The commission also reminded applicants of the non-collusive bidding requirements contained in the mobile sports wagering RFA. By discussing a bid amendment with a party outside of its application, a company may violate Section 1.12 of the RFA on non-collusive bidding requirements, New York Gaming Commission Secretary Kristen Buckley wrote in a letter to the applicants dated Oct. 18.
Attempts at collusion by multiple applicants could ostensibly result in a lower final tax rate. A violation of the requirements, moreover, may result in the disqualification of the applicants involved, the commission warned.
Outside of New York, there have been other instances of collusive-bidding allegations in prominent casino auctions across the gambling industry. In September 2014, a developer expressed concerns that the legal team of Atlantic City’s Revel Casino Hotel engaged in collusion with bidders for the boardwalk property. Glenn Straub, the Florida developer, planned to challenge the results of an auction if his company, Polo North Country Club, lost the auction. Earlier in the month, Revel reportedly agreed to sell the property to Polo North for $90 million. Although Brookfield Asset Management initially won the Revel auction for $110 million, the firm subsequently reneged on the purchase. By April 2015, Revel was sold to Polo North for $82 million. Revel reopened as Ocean Resort Casino under new ownership in June 2018.
New York’s commission, under the RFA, tentatively set a deadline of 11:59 p.m. on Dec. 5 for the selection of applicants considered for licensure. However, the commission also has the unilateral right to adjust the deadline.
Last month, the commission elected to proceed with application evaluation without hearing oral presentations from applicants. At the time, New York Sen. Joseph Addabbo Jr. remained confident that New York could still meet its target of going live with mobile sports betting by the Super Bowl. Addabbo, chair of the Senate’s Racing, Gaming and Wagering Committee, is still frustrated that New Yorkers are entering other jurisdictions in droves to bet on sports.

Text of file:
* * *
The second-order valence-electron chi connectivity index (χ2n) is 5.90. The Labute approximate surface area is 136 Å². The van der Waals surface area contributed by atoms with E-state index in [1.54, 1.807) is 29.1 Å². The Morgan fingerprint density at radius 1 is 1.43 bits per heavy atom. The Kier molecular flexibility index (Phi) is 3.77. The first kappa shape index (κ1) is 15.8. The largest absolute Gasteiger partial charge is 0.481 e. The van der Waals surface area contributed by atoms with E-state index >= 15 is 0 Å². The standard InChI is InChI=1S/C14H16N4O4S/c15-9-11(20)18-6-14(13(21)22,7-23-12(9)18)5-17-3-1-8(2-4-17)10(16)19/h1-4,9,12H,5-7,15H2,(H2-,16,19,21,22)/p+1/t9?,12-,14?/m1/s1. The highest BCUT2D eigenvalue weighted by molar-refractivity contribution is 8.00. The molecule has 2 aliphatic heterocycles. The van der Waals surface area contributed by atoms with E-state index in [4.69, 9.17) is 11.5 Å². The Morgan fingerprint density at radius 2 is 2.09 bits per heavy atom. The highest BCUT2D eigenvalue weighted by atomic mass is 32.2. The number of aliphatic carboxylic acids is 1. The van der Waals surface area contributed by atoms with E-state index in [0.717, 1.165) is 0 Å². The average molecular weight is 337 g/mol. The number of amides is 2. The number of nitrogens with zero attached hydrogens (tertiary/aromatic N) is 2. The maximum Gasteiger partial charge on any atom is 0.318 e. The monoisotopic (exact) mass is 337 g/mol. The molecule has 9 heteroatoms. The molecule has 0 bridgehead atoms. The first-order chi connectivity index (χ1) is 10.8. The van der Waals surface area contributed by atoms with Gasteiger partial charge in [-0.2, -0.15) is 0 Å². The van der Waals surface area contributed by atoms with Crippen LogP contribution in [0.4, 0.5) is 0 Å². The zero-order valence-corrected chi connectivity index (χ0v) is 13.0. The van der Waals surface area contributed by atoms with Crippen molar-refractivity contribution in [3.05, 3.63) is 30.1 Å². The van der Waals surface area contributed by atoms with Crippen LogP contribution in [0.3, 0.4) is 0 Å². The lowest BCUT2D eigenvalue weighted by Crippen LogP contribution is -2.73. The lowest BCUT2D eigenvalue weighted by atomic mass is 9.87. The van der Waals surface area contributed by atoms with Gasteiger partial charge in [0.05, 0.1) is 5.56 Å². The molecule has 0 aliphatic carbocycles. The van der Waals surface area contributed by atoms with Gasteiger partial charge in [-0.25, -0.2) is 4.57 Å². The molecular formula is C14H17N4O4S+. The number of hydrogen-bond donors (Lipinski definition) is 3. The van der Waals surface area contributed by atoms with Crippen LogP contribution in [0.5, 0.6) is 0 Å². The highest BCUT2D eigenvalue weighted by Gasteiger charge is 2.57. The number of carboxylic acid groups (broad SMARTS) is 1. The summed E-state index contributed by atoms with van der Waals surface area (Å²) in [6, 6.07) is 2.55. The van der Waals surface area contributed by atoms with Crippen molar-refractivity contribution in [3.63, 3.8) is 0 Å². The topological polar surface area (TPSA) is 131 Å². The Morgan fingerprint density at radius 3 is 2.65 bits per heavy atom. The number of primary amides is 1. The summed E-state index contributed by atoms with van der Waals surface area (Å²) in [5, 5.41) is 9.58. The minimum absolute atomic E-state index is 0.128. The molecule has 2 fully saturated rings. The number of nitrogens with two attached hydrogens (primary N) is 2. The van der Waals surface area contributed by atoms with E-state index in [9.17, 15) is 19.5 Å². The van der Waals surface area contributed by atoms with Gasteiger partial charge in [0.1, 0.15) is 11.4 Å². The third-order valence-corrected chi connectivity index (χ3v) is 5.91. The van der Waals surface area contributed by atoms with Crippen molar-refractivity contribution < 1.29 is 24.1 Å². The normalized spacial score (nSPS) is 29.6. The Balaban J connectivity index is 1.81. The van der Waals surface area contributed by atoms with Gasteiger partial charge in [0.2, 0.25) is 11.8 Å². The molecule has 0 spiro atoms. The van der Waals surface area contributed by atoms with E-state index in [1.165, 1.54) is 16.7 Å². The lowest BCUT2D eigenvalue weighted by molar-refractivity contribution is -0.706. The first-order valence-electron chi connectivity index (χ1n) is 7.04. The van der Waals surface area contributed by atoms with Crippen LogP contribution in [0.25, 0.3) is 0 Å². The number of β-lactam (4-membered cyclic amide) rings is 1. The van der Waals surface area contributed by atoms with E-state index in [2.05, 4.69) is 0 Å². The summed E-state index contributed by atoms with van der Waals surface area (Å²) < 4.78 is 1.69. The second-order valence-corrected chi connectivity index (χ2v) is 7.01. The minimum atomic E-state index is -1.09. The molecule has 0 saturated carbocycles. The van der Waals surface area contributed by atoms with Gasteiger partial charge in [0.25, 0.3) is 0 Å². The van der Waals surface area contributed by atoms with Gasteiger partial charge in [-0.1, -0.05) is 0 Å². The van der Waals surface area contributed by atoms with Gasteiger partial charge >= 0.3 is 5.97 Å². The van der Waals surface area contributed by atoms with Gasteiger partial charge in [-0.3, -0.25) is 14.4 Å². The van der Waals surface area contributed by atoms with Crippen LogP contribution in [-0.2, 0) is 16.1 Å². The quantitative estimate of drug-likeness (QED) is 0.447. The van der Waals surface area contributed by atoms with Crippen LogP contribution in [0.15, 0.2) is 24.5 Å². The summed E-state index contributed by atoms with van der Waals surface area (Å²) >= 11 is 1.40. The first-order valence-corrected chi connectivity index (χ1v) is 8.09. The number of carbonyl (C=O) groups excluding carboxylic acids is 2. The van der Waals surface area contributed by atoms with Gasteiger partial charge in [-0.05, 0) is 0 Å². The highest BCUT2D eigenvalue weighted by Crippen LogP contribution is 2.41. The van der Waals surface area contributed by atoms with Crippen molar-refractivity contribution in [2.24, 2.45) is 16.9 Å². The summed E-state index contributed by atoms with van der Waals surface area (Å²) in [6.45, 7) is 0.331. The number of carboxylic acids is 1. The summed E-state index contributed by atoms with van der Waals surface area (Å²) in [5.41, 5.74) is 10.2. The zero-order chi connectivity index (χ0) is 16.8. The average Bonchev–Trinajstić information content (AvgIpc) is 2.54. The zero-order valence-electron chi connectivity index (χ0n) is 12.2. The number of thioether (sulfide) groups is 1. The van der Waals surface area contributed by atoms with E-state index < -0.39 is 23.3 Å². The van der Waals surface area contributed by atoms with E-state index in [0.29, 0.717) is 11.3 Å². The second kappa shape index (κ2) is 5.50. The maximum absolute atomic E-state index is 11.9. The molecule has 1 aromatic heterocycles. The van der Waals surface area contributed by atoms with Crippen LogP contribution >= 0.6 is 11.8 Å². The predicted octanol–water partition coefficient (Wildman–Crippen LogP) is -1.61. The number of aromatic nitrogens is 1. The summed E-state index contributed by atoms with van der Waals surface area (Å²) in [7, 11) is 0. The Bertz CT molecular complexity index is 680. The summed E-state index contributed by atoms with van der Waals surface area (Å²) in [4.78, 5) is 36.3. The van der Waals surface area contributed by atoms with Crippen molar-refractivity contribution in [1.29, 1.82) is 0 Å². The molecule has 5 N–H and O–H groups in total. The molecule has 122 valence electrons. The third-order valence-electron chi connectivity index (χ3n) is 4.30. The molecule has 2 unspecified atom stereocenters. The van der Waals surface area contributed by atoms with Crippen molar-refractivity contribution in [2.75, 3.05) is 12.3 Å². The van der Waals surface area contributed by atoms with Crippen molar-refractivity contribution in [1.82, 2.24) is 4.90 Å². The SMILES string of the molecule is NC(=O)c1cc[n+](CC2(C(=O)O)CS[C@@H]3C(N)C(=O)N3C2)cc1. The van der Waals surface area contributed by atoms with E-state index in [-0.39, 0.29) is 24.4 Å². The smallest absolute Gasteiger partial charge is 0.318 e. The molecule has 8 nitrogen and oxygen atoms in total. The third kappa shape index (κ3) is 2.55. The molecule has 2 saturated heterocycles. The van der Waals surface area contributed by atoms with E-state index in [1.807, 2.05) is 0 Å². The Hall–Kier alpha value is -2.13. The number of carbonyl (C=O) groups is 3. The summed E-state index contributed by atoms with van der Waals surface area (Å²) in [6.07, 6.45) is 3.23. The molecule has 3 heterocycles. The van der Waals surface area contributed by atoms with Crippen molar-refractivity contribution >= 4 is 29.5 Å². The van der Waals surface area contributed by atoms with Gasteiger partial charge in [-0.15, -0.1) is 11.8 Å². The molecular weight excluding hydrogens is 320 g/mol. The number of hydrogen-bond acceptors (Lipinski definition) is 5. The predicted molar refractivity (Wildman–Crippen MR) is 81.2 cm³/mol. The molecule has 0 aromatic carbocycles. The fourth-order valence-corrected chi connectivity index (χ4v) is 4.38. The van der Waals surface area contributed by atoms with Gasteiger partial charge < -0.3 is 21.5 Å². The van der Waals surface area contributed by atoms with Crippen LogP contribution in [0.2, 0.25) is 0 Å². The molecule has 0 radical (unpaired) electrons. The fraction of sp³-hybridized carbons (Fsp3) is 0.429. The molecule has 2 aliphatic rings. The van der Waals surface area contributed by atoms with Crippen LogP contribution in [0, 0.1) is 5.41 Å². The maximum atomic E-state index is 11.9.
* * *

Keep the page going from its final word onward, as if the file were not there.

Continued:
A provincial lottery in Ontario launched single-event sports betting in August, providing an option for fans of the NFL’s Buffalo Bills to bet on their team to win the Super Bowl. The Bills emerged as the top choice in Super Bowl futures after improving to 4-1 in Week 5. Earlier this week, Connecticut went fully live with mobile sports wagering, giving bettors from Long Island a closer option for betting on sports than one available by driving into New Jersey.
“New York is playing catchup,” Addabbo told Sports Handle in September. “The bottom line is that we have to get going before this market runs away from us.”
J. Gary Pretlow, Addabbo’s counterpart in the State Assembly, called on the commission Thursday to adopt an open-market model. A legislative plan authored by Addabbo would have allowed for the issuance of 15 mobile sports betting “skins,” or licenses, across the market, at a 12% tax rate. The bill was not adopted.
While the former Governor had a very limited vision for how a sports betting market could operate in New York, we now have the opportunity to get this right. We should license all applicants and allow them to compete for the business of New Yorkers.
— J Gary Pretlow (@JGPretlow) October 21, 2021
Once the amended applications are submitted, the commission plans to award the mobile sports betting licenses at its next scheduled meeting, authors of the RFA wrote. The commission has not formally scheduled a meeting since its last one in August.